Two boats line up next to each other and sail in one direction to see which boat is faster. It is very important that the one boat doesn’t sail in the disturbed wind of the other one. As soon as this happens you better stop and line up again.

Between the boats there should be a gap of at least two boat lengh depending on the wind strength.

two-boat-tuning-SAILUCATION

 

After the slower boat has fallen out to the back both boats stop and the slower boat does some changes to the setup.

Change windward / leeward position to make sure it is not just the wind which always favours the windward boat or the other way round.

 

 

Environment for successfull two-boat-tuning:

  • You only can do proper two-boat-testing on open water with stable winds – otherwise you can never be sure if the one boat was really faster or if it was just the wind; the best test conditions are on open water with the wind blowing onshore.
  • The two boats should never change settings at the same time. You always need one absolute term to know if the changes helped or not or maybe even made it worse.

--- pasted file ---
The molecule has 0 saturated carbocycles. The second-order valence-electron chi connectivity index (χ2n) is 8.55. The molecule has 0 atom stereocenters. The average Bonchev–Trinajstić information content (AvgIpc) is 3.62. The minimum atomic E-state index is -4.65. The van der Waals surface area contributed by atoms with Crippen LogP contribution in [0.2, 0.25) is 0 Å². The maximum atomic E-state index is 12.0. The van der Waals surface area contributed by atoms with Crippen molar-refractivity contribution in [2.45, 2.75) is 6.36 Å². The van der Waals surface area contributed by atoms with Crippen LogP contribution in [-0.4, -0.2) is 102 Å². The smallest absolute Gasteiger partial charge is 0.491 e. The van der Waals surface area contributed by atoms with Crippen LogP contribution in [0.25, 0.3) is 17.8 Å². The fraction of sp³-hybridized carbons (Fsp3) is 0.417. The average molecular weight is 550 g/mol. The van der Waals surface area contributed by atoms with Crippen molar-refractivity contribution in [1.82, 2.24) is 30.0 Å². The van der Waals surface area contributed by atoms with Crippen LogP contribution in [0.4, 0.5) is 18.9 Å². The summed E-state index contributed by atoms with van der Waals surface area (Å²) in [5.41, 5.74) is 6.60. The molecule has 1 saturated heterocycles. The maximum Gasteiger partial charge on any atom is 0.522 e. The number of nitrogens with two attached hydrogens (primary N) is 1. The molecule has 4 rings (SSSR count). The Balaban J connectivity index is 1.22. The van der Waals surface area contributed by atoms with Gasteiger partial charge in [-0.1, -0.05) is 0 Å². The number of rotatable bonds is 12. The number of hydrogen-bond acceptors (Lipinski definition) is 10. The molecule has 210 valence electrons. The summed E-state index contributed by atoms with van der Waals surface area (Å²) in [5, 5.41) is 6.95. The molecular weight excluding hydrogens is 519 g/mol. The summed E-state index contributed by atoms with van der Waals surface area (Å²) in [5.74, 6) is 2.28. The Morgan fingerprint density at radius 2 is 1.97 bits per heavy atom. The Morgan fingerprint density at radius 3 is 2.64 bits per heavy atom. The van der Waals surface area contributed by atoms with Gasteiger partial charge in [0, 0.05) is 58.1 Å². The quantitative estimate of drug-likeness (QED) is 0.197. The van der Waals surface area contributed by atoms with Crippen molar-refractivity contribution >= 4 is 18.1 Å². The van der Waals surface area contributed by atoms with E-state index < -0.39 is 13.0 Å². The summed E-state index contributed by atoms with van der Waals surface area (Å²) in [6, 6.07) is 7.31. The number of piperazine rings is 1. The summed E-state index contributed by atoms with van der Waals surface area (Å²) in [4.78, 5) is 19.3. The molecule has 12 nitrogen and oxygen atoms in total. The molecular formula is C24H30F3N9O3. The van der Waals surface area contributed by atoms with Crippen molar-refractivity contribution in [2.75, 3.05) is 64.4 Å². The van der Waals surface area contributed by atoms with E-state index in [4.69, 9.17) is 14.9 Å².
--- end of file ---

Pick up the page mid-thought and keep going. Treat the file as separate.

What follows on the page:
• Before you hit the water talk through the changes you want to try out and about the results you hope for. The more specific you are the better the results will be.
  • Be open and talk about everything with your training partner. Do not hide anything. Only if both training partners are open and share what they learn the improvement process is at its best. Always bear in mind that you do not want to beat your training partner but you two want to beat all the others when it comes to major competitions. What is better? Finishing 25th at an event and beating your training partner or finishing 2nd just behind him…

What can I do if I do not have a training partner?

It is harder and also takes longer to achieve good results but it is not impossible. You can either buy some good tools that show your VMG and target speed (even in small dinghies). I have even met sailors who train a lot at their own and improve their boat speed just by feel. Therefore you already need to have a really good feel for boats and how they are supposed to react to changes. But time on the water always helps to improve your boat speed and your boat tuning.

 

 

 

 

The best settings for cunningham, in-/outhaul, vang, centreboard etc. vary quite a bit between the different boat classes. Therefore you better look on the website of your class or ask your sailmaker how to do the basic setup. Normally there are always really good guides for the basics and as soon as it goes into fine boat tuning you need to spend quite some hours on the water – if possible together with a good training partner. Just make sure to document every change and to write down which settings are good in which conditions. This way you will build up quite a comprehensive personal tuning guide and when you haven’t sailed in certain conditions for quite a while it will be much easier to find your fast settings again.